Having recently finished building our 7′ 7″ Nutshell Pram, we moved on to outfitting it for sail. For the rudder we chose a bronze-and-brass split-gudgeon fitting, as specified by the Nutshell’s designer, Joel White. The split-gudgeon hardware is also specified for White’s Shellback and Catspaw dinghies as well as his Pooduck Skiff but would work well on almost any dinghy transom. An Arch Davis Penobscot 17 that we once owned had the same rudder hardware, so we were confident it would work well on the Nutshell.

The gudgeon straps will straddle a rudder-blade thickness of just under 7⁄8″; the upper strap arms are 4″ long, and the lower strap arms are 5 1⁄4″. Both can be trimmed to length as needed, which was the case for the lower strap for the 7′7″ version of the Nutshell. The kit comes with all mounting hardware.

Photo by Audrey and Kent Lewis

With the rudder held horizontally the rudder’s lower gudgeon can engage on the pintle, just below the its upper transom fitting.

The Nutshell, like the Penobscot, has a raked transom, which poses a challenge whether you’re in the boat or standing in the shallows and peering down into the water to line up standard gudgeons and pintles. The split gudgeon solves this problem by employing a single 11 7⁄8″-long brass pintle and placing both gudgeons on the rudder. The split gudgeon has overlapping top and bottom bronze “hooks,” similar in shape to open fairleads. To hang the rudder, it is turned horizontal so that the split gudgeon hooks go either side of the pintle. This can happen high on the pintle, just below the upper gudgeon so you don’t have to hang over the transom if you are in the boat. The rudder is then swung to vertical, and the hooks grab hold of the pintle. The rudder slides down until the upper gudgeon slides over the top of the pintle.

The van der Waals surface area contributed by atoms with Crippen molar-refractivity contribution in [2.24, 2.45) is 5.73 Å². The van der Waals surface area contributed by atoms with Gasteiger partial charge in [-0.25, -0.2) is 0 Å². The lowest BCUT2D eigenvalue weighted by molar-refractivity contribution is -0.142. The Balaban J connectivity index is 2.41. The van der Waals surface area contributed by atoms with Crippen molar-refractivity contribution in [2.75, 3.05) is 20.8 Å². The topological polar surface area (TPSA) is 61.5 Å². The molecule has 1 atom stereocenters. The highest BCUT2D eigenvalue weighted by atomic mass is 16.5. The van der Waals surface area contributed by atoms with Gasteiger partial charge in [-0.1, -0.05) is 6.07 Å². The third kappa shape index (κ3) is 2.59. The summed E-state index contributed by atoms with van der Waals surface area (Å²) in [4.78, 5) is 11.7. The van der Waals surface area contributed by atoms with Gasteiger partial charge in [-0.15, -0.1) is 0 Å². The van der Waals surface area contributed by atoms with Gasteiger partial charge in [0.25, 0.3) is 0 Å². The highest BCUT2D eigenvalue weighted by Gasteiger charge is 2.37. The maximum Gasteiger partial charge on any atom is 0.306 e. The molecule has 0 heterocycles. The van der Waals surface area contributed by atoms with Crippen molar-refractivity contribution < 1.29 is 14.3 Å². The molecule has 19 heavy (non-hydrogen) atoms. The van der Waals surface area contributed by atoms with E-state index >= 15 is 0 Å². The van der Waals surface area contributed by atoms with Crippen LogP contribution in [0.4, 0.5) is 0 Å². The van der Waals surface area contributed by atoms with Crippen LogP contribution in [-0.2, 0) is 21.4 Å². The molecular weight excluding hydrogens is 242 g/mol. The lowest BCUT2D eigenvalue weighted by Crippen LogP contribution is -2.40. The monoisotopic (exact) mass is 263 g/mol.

Photo by Audrey and Kent Lewis

By bringing the rudder to vertical, the hooks of the lower gudgeon will capture the pintle. The rudder can be slid down until the upper, conventional gudgeon engages the top of the pintle.

This rudder hardware makes it a simple matter to row off a beach, sit on the aft thwart, clip the lower gudgeon to the transom, slide it down, engage the upper gudgeon, attach the tiller, and get underway.

Once both gudgeons are on the pintle, the rudder is securely hung in place.

The continuous pintle, described as a “hanger” by White, gets secured to the transom by two bronze plates with three screws apiece. The gudgeons fit snugly to the pintle, so the rudder does not come loose while under sail. However, if an underwater obstacle is struck, the rudder may slide up and pop off the top gudgeon, while the lower gudgeon will remain attached to the pintle. A retaining clip, like those used with standard rudder hardware to keep a rudder from going adrift, will ensure the top gudgeon on this system stays put.

We like things that are simple, work well, and look great. This split-gudgeon rudder hardware meets all those criteria.

Audrey and Kent Lewis mess about with boat lumber in the Hampton Roads area of Virginia. Their small-boat adventures are logged at their blog, Small Boat Restoration.

The Rudder-Mounting Hardware is available from The WoodenBoat Store for $169.

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